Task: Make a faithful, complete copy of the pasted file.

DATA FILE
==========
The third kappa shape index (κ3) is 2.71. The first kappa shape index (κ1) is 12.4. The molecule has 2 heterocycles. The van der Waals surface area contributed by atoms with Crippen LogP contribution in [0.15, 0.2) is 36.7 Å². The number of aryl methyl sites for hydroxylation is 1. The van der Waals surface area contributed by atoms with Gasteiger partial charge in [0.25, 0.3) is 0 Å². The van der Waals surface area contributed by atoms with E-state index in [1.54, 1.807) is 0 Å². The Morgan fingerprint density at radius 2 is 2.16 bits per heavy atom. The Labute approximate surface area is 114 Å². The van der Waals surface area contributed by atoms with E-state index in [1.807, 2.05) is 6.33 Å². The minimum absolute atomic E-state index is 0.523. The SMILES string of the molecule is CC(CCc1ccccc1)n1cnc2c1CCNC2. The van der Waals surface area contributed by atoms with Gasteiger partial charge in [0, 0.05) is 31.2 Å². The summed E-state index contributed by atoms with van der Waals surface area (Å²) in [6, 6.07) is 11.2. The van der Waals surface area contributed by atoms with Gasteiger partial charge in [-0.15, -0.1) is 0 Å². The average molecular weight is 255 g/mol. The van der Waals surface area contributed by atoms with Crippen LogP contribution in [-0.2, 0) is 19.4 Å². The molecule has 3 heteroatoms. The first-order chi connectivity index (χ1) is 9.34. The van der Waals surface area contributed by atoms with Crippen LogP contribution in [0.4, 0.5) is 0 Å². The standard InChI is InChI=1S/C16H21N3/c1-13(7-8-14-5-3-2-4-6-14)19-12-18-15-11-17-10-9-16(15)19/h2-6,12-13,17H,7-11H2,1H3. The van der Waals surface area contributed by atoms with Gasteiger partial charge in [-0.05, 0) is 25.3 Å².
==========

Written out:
The third kappa shape index (κ3) is 2.71. The first kappa shape index (κ1) is 12.4. The molecule has 2 heterocycles. The van der Waals surface area contributed by atoms with Crippen LogP contribution in [0.15, 0.2) is 36.7 Å². The number of aryl methyl sites for hydroxylation is 1. The van der Waals surface area contributed by atoms with Gasteiger partial charge in [0.25, 0.3) is 0 Å². The van der Waals surface area contributed by atoms with E-state index in [1.54, 1.807) is 0 Å². The Morgan fingerprint density at radius 2 is 2.16 bits per heavy atom. The Labute approximate surface area is 114 Å². The van der Waals surface area contributed by atoms with E-state index in [1.807, 2.05) is 6.33 Å². The minimum absolute atomic E-state index is 0.523. The SMILES string of the molecule is CC(CCc1ccccc1)n1cnc2c1CCNC2. The van der Waals surface area contributed by atoms with Gasteiger partial charge in [0, 0.05) is 31.2 Å². The summed E-state index contributed by atoms with van der Waals surface area (Å²) in [6, 6.07) is 11.2. The van der Waals surface area contributed by atoms with Gasteiger partial charge in [-0.15, -0.1) is 0 Å². The average molecular weight is 255 g/mol. The van der Waals surface area contributed by atoms with Crippen LogP contribution in [-0.2, 0) is 19.4 Å². The molecule has 3 heteroatoms. The first-order chi connectivity index (χ1) is 9.34. The van der Waals surface area contributed by atoms with Crippen LogP contribution in [0.4, 0.5) is 0 Å². The standard InChI is InChI=1S/C16H21N3/c1-13(7-8-14-5-3-2-4-6-14)19-12-18-15-11-17-10-9-16(15)19/h2-6,12-13,17H,7-11H2,1H3. The van der Waals surface area contributed by atoms with Gasteiger partial charge in [-0.05, 0) is 25.3 Å².